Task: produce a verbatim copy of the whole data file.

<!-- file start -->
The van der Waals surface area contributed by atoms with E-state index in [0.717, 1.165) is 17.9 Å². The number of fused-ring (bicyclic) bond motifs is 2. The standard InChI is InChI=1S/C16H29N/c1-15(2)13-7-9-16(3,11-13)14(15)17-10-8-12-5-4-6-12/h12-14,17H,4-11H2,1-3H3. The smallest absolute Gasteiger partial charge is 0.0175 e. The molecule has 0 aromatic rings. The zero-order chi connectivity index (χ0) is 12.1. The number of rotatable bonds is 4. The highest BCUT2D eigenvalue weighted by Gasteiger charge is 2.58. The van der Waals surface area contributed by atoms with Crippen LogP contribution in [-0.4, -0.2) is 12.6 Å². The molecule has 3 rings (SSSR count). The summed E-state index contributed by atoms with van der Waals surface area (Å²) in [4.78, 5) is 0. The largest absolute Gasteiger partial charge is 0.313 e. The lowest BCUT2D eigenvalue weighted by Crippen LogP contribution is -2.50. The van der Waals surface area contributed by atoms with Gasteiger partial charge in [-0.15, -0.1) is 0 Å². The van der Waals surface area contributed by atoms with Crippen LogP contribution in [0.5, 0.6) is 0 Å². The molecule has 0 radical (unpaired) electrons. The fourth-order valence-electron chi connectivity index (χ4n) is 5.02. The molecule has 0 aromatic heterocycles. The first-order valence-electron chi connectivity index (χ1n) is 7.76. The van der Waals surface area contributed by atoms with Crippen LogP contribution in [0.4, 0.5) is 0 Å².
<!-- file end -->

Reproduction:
The van der Waals surface area contributed by atoms with E-state index in [0.717, 1.165) is 17.9 Å². The number of fused-ring (bicyclic) bond motifs is 2. The standard InChI is InChI=1S/C16H29N/c1-15(2)13-7-9-16(3,11-13)14(15)17-10-8-12-5-4-6-12/h12-14,17H,4-11H2,1-3H3. The smallest absolute Gasteiger partial charge is 0.0175 e. The molecule has 0 aromatic rings. The zero-order chi connectivity index (χ0) is 12.1. The number of rotatable bonds is 4. The highest BCUT2D eigenvalue weighted by Gasteiger charge is 2.58. The van der Waals surface area contributed by atoms with Crippen LogP contribution in [-0.4, -0.2) is 12.6 Å². The molecule has 3 rings (SSSR count). The summed E-state index contributed by atoms with van der Waals surface area (Å²) in [4.78, 5) is 0. The largest absolute Gasteiger partial charge is 0.313 e. The lowest BCUT2D eigenvalue weighted by Crippen LogP contribution is -2.50. The van der Waals surface area contributed by atoms with Gasteiger partial charge in [-0.15, -0.1) is 0 Å². The van der Waals surface area contributed by atoms with Crippen LogP contribution in [0.5, 0.6) is 0 Å². The molecule has 0 radical (unpaired) electrons. The fourth-order valence-electron chi connectivity index (χ4n) is 5.02. The molecule has 0 aromatic heterocycles. The first-order valence-electron chi connectivity index (χ1n) is 7.76. The van der Waals surface area contributed by atoms with Crippen LogP contribution in [0.4, 0.5) is 0 Å².